Kind regards,
    Tanya Shekhovtsova.

  6. Hi,
    I would also like to add some more details as for the picture of Brian McHugh’s uncle Pat during the time of Civil War.
    I suggest (which could also be true) that the archway in the background obviously has cusps: that is the projecting points formed where foils meet in Gothic tracery. Thus the Gothic style elements of the archway reproduce the form of a flower in the circle, which is also called a Quatrefoil. This quatrefoil is used in arches and windows too.
    In this regard, I suppose the church or a cathedral which is viewed by us has a Gothicized exterior. It is one of the first suggestions of mine.
    Hope it reveals an original provenance of the photo.
    Kind regards,
    Tanya Shekhovtsova

  7. Here is an example of such a quatrefoil:

    You can also notice the similar form of a quatrefoil above the whole archway in the picture of Brian McHugh’s uncle Pat…

  8. Tim Nalley, Dayton Ohio USA says:

    I don’t think its a church, more like a farm, probably your Uncle Pat’s parents farm? Looks like a typical farmyard anyway, and the man in the background has the typical farmer’s pose of “whats going on?” that I’ve seen my in-laws do a hundred times on their farm when someone drives down the lane to the house. Universal body language!

    As for the young guy in the picture, the uniform is brand new, ill-fitting and all the leather is new and unbroken in, especially the boots. My guess is that Uncle Pat is home showing off his new uniform fresh out of bootcamp, like anyone in any country, on his first leave. The man in the background only sees a figure at a distance, his back turned to him, so he is cautiously trying to figure out (1) who is the soldier/cop and (2) is this trouble/why is _________ taking his picture? I’d wait too after 8 years of the Easter rebellion and aftermath, then the Flying Columns vs. the Black & Tans, then the Civil War….smart move!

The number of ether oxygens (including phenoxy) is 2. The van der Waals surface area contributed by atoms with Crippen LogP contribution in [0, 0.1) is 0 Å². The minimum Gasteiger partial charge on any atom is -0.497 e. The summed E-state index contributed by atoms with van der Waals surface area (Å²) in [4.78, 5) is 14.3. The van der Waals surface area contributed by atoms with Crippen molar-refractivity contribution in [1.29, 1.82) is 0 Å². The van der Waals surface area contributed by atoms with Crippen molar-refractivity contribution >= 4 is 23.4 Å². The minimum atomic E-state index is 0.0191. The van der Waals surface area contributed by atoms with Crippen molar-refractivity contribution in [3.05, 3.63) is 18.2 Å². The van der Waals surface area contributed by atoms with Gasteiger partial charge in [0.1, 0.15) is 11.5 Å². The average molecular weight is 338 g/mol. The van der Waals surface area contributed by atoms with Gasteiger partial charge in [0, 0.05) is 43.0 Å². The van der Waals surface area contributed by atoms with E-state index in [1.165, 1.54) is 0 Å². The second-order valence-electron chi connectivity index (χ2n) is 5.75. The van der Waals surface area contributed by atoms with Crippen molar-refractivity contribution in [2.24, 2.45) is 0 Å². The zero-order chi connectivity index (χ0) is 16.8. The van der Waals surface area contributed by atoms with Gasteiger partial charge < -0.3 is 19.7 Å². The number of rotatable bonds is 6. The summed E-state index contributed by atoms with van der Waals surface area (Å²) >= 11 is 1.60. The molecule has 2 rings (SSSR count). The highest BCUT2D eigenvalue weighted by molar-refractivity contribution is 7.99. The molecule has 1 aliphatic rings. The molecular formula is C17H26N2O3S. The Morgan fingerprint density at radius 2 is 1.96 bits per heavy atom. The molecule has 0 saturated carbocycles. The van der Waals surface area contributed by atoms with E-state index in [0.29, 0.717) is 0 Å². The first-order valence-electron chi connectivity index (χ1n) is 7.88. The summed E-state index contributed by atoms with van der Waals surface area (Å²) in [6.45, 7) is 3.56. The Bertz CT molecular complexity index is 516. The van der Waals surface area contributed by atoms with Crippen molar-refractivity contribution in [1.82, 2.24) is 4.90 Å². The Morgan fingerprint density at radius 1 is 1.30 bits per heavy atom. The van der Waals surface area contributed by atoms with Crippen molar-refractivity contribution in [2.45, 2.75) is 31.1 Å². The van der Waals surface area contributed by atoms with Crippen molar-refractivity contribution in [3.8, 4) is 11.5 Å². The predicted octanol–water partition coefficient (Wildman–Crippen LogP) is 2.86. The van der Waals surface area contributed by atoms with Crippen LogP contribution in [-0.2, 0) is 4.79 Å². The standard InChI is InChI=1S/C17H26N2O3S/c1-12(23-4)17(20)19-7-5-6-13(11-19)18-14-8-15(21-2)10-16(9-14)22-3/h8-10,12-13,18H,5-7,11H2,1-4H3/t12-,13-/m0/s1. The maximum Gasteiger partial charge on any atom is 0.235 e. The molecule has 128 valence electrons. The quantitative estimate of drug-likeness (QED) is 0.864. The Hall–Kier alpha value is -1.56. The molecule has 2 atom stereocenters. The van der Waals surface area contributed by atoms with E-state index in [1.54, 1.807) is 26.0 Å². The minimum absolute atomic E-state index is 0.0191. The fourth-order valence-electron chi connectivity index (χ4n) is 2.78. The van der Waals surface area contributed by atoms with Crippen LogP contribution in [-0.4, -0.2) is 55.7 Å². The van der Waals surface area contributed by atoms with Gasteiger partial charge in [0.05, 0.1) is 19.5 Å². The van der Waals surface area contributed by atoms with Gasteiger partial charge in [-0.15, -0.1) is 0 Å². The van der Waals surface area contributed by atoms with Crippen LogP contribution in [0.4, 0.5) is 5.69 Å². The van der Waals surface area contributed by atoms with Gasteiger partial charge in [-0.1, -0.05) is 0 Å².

9. It could also be a church village (judging by the medium size house and its little windows in the picture).

    Perhaps such villages existed closer to either Greenore, Co Louth. or Donegal, Irelandin, County Meath in Ireland.
    I regard that the location, where the picture was taken, is related to a village / farm in the Dublin area.

    Those are my basic suppositions at the moment.

  10. Here is another example of the uniform of the soldier of Irish Free State Army:{667b6548-68d7-4356-b27f-02da97545bbf}

    It is a portrait of the soldier General Michael Collins, taken in Ireland between 1840-1930.

  11. declan says:

    Thanks Tanya & Tim – i have to say I’m with Tim on this one. The arch feature is barely discernible and may just be a tree! I could be completely wrong. the building appears to me to be a typical farm building with the drain along the wall.

    Tanya – the link you provided above doesn’t appear to work… if you can you might try again.

    I think that finding the provenance of the photo may prove impossible…..


  12. Hi,
    here is the link which shows the portrait of General Michael Collins, taken in Ireland between 1840-1930:{667b6548-68d7-4356-b27f-02da97545bbf}

    Kind regards,
    Tanya Shekhovtsova

  13. Sorry, I cannot send the link right, as it is very long to be posted in the dialog box.
    Please, copy it in parts (first line + second line) in order to download.

    Thanks for understanding.